Rainbow Sapphires are defined as a set of sapphires that comprise of the full spectrum of color, without missing any of the following hues, and are in the order of the color-spectrum: red, orange, yellow, green, blue and violet.
Prismatic Sapphires – A Partial Spectrum
Prismatic Sapphires are defined as a set of sapphires that only partially comprise of the spectrum, but are missing one of more color hues, but still run in spectrum order. An example would be a jeweler who chooses not to use the green part of the spectrum and creates a prismatic run of sapphire in blue, violet, red, orange and yellow.
Kaleidoscope Sapphire – The Rule Breakers
Quality & Value in Rainbow, Prismatic & Kaleidoscope Sapphires
In the fast-paced social-media jewelry chat and interest groups, we often see comments regarding rainbow sapphires saying “we can get it cheaper!”. The jewelry world is an industry that understands that quality is price. Saying you can get “it” cheaper, is like saying you can get a diamond cheaper without any reference to size, clarity, color or make.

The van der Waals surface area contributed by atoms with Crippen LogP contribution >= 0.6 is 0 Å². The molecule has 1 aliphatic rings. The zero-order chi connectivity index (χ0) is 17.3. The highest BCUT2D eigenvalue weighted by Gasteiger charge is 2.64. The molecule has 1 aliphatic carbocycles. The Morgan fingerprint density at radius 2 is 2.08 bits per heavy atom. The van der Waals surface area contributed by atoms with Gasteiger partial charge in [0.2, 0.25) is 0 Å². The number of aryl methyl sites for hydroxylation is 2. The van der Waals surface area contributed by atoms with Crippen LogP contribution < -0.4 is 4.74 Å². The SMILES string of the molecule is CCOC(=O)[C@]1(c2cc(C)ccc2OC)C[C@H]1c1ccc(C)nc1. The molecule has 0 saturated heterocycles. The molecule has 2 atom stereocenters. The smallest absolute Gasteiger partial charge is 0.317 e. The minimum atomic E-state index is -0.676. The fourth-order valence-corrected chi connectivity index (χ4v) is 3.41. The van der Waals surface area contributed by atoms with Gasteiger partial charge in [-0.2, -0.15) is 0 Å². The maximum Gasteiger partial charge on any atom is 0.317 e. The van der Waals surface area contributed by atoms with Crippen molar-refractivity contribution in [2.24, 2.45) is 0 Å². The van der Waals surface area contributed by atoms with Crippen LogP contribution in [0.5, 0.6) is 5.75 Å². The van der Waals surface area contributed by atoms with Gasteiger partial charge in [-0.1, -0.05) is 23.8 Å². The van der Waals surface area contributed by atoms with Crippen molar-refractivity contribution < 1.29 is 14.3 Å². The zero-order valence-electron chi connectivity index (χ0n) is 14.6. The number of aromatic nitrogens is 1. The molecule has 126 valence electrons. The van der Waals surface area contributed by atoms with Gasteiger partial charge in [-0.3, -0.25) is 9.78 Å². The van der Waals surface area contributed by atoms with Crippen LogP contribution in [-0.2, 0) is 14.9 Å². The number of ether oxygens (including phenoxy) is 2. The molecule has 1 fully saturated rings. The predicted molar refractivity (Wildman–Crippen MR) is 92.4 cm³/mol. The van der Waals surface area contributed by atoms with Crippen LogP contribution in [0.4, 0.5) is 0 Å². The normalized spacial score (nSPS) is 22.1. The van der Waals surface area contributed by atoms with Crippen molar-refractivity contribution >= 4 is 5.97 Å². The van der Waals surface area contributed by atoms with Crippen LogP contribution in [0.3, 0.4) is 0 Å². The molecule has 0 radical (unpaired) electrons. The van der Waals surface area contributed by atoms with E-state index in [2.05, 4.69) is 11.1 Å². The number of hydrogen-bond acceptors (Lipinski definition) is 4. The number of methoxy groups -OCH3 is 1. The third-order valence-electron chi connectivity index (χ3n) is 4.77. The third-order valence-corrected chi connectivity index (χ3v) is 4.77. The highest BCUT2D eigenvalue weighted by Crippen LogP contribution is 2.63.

These colorful sapphire arrays see massive variations in between different vendor’s sets, and subsequently a truly bewildering range of prices can be found.
Sizes, Angles, Fire & Cut.
1. Calibration across both length and width. Top quality stones are generally exactly calibrated to +/-0.05mm. While this may seem overly strict, dropping the tolerance to only +/-0.1mm is effectively a whopping 400% more in size variation – something the human eye picks up and sees as less pleasing. In the +/-0.05mm tolerance range, a sense of perfection from the increased balance and harmony prevails.